One by one, the cars ahead of us maneuvered around the debris and through the slick of diesel fuel. When our turn came Jeff deftly navigated my car though the chunks of car parts strewn on the road. We were back underway and safe from what could have been a bigger disaster. I later learned that nobody was killed, but one person was airlifted to a hospital and the road was closed for several hours. The rest of the trip was fairly uneventful, but we did see the aftermath of another bad wreck the next morning.
Our arrival at Daytona on Thursday was met with Chamber of Commerce weather, with sunny skies and 80 degree temperature for practice and qualifying. It was great! We were able to say hi to friends of the Chapter, James Clay and Will Turner, and did our share of celebrity watching. One special thing about the Rolex 24 weekend is the variety of famous drivers who attend. This year Jeff Gordon got the headlines, but guys like Dixon, Kanaan, Hunter-Reay, Bourdais, and so many others were also racing this year. There’s really nothing else like it. You can walk around the paddock all day and be right next to these guys, chat with the mechanics, and see what’s going on right in front of you. It’s really amazing. A bunch of CCA members from our area have made the Rolex 24 an annual event. This year Jeff and Sharon Caldwell were there, and we also saw Greg, Jason, and Tom Lockman, Brian Morgan (who was covering the event for Roundel), Lisa Mellott, Chris Faust, Steve and Steve Jr. Herchenrider, Bob Ball, and Bob Kelly from the DelVal Chapter. DelVal’s Dave Wollman is on the Bimmerworld crew, and we chatted with him for a few minutes. I’m sure I’ve left people out, and I didn’t cross paths with some who I know were there.
The Continental Race on Friday was a great one. It was the first time they ran for 4 hours, and it went right down to the wire. One of the Bimmerworld cars was close to a podium finish until a last lap incident put them down to 7th, and a Mini Cooper ended up winning the ST class race. It was a great battle to the end.
Jeff and I couldn’t get dinner reservations at my favorite spot, so we ended up going to Longhorn Steakhouse. We had to wait at the bar for about a half hour for a table to be available, but we didn’t mind, especially since Steve Dinan happened to be sitting right next to us. I had worked with him a couple of times in the past on club events, and he always gives me a wave when he sees me at the track. We had a great time talking about his current venture.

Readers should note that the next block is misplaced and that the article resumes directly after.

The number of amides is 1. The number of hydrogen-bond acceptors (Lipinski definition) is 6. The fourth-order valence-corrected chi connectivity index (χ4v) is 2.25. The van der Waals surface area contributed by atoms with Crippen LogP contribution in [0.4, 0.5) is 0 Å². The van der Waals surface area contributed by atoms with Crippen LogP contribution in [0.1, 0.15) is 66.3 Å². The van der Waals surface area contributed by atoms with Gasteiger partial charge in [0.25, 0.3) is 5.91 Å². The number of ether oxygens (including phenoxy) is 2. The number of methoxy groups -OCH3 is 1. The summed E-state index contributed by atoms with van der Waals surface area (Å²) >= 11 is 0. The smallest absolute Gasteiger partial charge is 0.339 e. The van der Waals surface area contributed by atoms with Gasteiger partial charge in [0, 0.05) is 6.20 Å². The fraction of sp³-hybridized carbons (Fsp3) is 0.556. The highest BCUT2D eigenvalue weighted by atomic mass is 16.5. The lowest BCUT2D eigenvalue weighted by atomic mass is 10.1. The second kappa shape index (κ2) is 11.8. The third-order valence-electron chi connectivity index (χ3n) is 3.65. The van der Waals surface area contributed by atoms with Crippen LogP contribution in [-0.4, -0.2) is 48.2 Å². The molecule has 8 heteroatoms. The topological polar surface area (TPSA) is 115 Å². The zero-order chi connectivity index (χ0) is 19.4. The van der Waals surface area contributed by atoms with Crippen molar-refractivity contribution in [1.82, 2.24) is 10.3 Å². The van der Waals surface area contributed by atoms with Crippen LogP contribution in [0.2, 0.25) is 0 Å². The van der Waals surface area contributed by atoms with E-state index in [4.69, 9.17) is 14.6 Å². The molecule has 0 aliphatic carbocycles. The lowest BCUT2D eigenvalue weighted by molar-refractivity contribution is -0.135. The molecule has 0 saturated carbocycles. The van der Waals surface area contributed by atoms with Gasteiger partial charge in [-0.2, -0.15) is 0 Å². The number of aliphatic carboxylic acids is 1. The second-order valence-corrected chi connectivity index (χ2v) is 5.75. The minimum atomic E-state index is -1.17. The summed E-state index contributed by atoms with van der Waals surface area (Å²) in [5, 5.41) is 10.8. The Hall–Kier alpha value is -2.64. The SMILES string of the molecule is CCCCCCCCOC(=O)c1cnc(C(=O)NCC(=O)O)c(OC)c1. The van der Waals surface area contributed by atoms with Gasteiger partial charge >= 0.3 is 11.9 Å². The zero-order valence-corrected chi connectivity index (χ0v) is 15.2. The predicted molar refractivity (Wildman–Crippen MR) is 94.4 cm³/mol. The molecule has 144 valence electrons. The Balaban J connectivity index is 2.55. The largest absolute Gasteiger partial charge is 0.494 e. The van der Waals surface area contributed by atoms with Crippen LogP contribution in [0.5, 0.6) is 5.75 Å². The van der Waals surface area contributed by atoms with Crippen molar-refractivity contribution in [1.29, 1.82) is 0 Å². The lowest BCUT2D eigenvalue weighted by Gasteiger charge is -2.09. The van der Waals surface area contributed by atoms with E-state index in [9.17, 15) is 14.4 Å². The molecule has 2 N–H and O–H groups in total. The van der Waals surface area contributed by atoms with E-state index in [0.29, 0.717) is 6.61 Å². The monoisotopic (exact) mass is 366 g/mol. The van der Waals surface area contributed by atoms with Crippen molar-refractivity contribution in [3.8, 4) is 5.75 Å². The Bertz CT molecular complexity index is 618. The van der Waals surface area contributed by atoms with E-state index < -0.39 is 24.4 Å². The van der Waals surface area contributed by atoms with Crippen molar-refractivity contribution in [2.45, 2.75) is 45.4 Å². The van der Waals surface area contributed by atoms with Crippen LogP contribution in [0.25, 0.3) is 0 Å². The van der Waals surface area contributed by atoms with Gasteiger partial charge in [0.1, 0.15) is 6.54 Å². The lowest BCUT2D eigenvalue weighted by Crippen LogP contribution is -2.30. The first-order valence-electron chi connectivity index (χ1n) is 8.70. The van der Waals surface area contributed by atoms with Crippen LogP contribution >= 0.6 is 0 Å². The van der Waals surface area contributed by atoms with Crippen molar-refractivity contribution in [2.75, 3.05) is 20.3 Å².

Race Day Saturday dawned bright but much cooler. We got to the track before 9 and needed to sign the waiver for the hot laps we had reserved earlier in the week. As a promotional tool, the participating manufacturers offer ride along laps to lucky customers. Jeff and I ended up in the back seat of a F80 M3 with the Performance Center’s Tommy Van Cleef driving. It’s always fun riding along with a pro driving flat out, but being next to the wall on the high banks of Daytona takes it to a whole other level!
The race is always fun to watch, and the BMW hospitality was great! As the day wore on the temperature continued to drop and the damp chill of winter took over. It started to rain at around 8pm. A little after 9, Jeff asked if I wanted to get out of there. I didn’t need any coaxing, and we decided to pack it in for the night. We returned to the track fairly early on Sunday morning to find the GTLM team just out of contention for the lead, and the scrappy Turner GTD car fighting back from overnight troubles. They got within a lap of the lead beforeout a little before the end of the race, wanting to get to our overnight destination in Santee, SC at a reasonable hour to have a nice dinner. Both the Turner #96 and Rahal Letterman #19 art car finished 8th in their respective class.
We finished the trip home on Monday, and were fortunate to have almost no traffic all the way! The only complication was a snow squall that created white-out conditions for about 15 miles in Maryland and Delaware. Once again, it was nice having another instructor riding shotgun, as we checked off possible threats and stayed on course, despite being caught out in a small car with all-season (no-season) tires. Very calm and professional the whole way, unlike a certain winter-phobic spouse I know. (I got her permission to say this.)
After attending 12 straight Rolex 24 at Daytona Races, I still count it as a trip I really look forward to every year. If you’re a racing fan, you need to find a way to experience this tremendous event first-hand.